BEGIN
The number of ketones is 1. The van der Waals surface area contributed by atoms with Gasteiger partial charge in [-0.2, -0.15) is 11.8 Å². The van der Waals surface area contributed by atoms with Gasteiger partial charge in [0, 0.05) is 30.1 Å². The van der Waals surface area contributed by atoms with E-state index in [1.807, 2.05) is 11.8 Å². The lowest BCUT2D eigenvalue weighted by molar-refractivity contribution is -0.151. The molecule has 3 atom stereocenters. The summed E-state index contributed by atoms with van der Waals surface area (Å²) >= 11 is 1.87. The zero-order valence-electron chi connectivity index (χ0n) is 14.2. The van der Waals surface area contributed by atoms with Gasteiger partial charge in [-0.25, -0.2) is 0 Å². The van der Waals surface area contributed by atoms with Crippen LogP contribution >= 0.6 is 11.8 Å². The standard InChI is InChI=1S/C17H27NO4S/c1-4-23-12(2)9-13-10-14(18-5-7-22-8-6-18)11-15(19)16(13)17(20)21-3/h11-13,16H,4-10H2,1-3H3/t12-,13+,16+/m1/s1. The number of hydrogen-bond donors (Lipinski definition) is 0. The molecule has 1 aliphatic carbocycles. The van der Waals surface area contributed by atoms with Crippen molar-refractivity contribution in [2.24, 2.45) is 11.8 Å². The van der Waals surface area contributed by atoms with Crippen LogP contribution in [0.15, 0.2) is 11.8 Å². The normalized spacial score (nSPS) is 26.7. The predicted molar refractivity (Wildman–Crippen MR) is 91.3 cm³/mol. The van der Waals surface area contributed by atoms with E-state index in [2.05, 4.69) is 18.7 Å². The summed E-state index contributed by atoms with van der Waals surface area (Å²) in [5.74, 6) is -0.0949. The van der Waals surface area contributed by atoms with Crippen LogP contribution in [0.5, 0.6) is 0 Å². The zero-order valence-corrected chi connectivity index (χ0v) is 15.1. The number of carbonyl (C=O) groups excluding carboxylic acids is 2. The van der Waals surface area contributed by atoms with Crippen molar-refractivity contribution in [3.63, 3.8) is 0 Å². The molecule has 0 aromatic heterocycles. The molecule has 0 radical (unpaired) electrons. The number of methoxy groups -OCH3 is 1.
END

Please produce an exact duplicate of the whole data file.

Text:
The number of ketones is 1. The van der Waals surface area contributed by atoms with Gasteiger partial charge in [-0.2, -0.15) is 11.8 Å². The van der Waals surface area contributed by atoms with Gasteiger partial charge in [0, 0.05) is 30.1 Å². The van der Waals surface area contributed by atoms with E-state index in [1.807, 2.05) is 11.8 Å². The lowest BCUT2D eigenvalue weighted by molar-refractivity contribution is -0.151. The molecule has 3 atom stereocenters. The summed E-state index contributed by atoms with van der Waals surface area (Å²) >= 11 is 1.87. The zero-order valence-electron chi connectivity index (χ0n) is 14.2. The van der Waals surface area contributed by atoms with Gasteiger partial charge in [-0.25, -0.2) is 0 Å². The van der Waals surface area contributed by atoms with Crippen LogP contribution >= 0.6 is 11.8 Å². The standard InChI is InChI=1S/C17H27NO4S/c1-4-23-12(2)9-13-10-14(18-5-7-22-8-6-18)11-15(19)16(13)17(20)21-3/h11-13,16H,4-10H2,1-3H3/t12-,13+,16+/m1/s1. The number of hydrogen-bond donors (Lipinski definition) is 0. The molecule has 1 aliphatic carbocycles. The van der Waals surface area contributed by atoms with Crippen molar-refractivity contribution in [2.24, 2.45) is 11.8 Å². The van der Waals surface area contributed by atoms with Crippen LogP contribution in [0.15, 0.2) is 11.8 Å². The normalized spacial score (nSPS) is 26.7. The predicted molar refractivity (Wildman–Crippen MR) is 91.3 cm³/mol. The van der Waals surface area contributed by atoms with E-state index in [2.05, 4.69) is 18.7 Å². The summed E-state index contributed by atoms with van der Waals surface area (Å²) in [5.74, 6) is -0.0949. The van der Waals surface area contributed by atoms with Crippen LogP contribution in [0.5, 0.6) is 0 Å². The zero-order valence-corrected chi connectivity index (χ0v) is 15.1. The number of carbonyl (C=O) groups excluding carboxylic acids is 2. The van der Waals surface area contributed by atoms with Crippen molar-refractivity contribution in [3.63, 3.8) is 0 Å². The molecule has 0 aromatic heterocycles. The molecule has 0 radical (unpaired) electrons. The number of methoxy groups -OCH3 is 1.